Expected and O/E calculations

The following steps assume that you ran the fanc auto command in Example analysis. Additionally, we set up the Python session like this:

import fanc
import matplotlib.pyplot as plt
import fanc.plotting as fancplot

hic_500kb = fanc.load("output/hic/binned/fanc_example_500kb.hic")

If you want to try the tutorial with an equivalent Cooler file, load the Hi-C file like this instead:

hic_500kb = fanc.load("architecture/other-hic/fanc_example.mcool@500kb")

or like this if you want to work with a Juicer file built from the same data:

hic_500kb = fanc.load("architecture/other-hic/fanc_example.juicer.hic@500kb")

Note that there may be minor differences in the results due to the “zooming” and balancing applied by the different tools.

RegionMatrixContainer objects (see here) have a builtin function to calculate expected values from existing matrix data called expected_values(). This function calculates and returns intra-chromosomal, intra-chromosomal per chromosome, and inter-chromosomal expected values.

intra_expected, intra_expected_chromosome, inter_expected = hic_500kb.expected_values()

Here, intra_expected is a list of average (/expected) contact values, where the position of the value in the list corresponds to the separation between genomic regions in bins. intra_expected_chromosome is a dictionary with chromosome names as keys, and an expected value list as value calculated on a per-chromosome basis. inter_expected is a single, average inter-chromosomal contact value.

The expected values are typically plotted on a log-log scale, as illustrated here using chromosome 19:

# obtain bin distances
bin_size = hic_500kb.bin_size
distance = list(range(0, bin_size * len(intra_expected_chromosome['chr19']), bin_size))

# plot expected values
fig, ax = plt.subplots()
plt.plot(distance, intra_expected_chromosome['chr19'])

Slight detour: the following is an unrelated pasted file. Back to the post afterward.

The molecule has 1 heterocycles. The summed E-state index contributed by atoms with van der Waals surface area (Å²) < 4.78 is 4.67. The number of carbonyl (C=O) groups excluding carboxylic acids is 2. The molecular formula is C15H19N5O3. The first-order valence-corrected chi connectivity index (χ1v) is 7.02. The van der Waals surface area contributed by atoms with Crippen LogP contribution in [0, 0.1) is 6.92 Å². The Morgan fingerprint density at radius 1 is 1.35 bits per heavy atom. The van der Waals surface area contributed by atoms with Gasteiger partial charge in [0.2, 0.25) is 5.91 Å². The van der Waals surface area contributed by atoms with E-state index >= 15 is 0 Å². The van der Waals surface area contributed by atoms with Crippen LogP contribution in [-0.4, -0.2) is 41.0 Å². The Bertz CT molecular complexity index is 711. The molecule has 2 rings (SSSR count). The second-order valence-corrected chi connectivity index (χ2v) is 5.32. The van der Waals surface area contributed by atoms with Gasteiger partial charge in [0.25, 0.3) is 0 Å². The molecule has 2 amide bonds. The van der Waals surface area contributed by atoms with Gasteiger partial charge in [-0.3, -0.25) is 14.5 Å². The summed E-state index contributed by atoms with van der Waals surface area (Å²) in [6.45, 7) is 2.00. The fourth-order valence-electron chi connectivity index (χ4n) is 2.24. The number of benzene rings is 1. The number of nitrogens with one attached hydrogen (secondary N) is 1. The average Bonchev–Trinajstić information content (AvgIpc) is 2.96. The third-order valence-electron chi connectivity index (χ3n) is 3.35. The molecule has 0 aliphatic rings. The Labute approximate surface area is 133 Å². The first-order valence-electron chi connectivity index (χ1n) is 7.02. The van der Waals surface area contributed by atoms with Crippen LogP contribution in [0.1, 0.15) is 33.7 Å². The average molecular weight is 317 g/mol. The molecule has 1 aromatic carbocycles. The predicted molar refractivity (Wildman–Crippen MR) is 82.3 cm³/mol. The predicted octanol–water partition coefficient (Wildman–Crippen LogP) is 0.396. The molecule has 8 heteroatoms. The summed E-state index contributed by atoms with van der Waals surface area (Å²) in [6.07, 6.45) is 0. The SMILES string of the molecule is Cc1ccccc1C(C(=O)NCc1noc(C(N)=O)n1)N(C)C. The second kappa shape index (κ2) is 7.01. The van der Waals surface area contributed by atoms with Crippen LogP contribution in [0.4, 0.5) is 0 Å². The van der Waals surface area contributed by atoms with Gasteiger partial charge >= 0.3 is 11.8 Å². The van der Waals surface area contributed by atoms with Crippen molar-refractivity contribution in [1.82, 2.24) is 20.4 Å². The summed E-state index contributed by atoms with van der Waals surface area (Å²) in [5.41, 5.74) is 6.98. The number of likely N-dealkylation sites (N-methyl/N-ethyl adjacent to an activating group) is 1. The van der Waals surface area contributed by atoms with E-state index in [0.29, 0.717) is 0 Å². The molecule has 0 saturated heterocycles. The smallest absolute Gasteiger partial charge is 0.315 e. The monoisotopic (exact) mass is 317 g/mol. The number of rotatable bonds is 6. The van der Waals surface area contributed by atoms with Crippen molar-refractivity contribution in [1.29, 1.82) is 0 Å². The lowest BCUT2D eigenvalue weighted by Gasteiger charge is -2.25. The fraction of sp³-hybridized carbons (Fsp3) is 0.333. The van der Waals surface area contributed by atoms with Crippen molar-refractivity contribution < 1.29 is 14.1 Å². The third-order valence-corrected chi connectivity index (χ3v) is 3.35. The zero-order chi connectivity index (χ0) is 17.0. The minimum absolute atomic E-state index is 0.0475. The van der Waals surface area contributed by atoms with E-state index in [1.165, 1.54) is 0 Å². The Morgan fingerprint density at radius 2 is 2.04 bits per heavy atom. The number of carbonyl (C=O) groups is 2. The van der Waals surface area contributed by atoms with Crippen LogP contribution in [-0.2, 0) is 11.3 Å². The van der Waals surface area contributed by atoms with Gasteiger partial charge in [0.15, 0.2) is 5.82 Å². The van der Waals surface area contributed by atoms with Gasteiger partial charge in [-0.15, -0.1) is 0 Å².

ax.set_ylabel("Average contacts")

FAN-C also has a built-in function for plotting the expected values, distance_decay_plot(). Additional named arguments are passed on to ax.plot, for example to change the line color. The function returns a matplotlib axes object, which can then be further customised:

ax = fancplot.distance_decay_plot(hic_500kb, chromosome='chr18', color='mediumturquoise')

To compare the expected values of multiple samples, just provide multiple Hic objects:

lowc_hindiii = fanc.load("architecture/other-hic-update/lowc_hindiii_100k_1mb.hic")
lowc_mboi = fanc.load("architecture/other-hic-update/lowc_mboi_100k_1mb.hic")
ax = fancplot.distance_decay_plot(lowc_hindiii, lowc_mboi, chromosome='chr1',
                                  labels=['HindIII', 'MboI'])

Note: as Hi-C matrices are normalised on a per-chromosome basis in FAN-C by default, it would be misleading to plot the overall normalised intra-chromosomal expected values, or to use them for downstream analysis. We can, however, also calculate the unnormalised expected values easily enough.

intra_expected_nonorm, intra_expected_chromosome_nonorm, inter_expected_nonorm = hic_500kb.expected_values(norm=False)

# obtain bin distances
bin_size = hic_500kb.bin_size
distance = list(range(0, bin_size * len(intra_expected_nonorm), bin_size))

# plot expected values
fig, ax = plt.subplots()
plt.plot(distance, intra_expected_nonorm)
ax.set_ylabel("Average contacts (not normalised)")

If you are simply interested in plotting the unnormalised values, you can use

ax = fancplot.distance_decay_plot(hic_500kb, norm=False)

Expected values rarely need to be calculated explicitly in FAN-C analysis functions, but will be calculated (or retrieved) on demand whenever necessary. To obtain observed/expected matrices, for example, please refer to RegionMatrixContainer.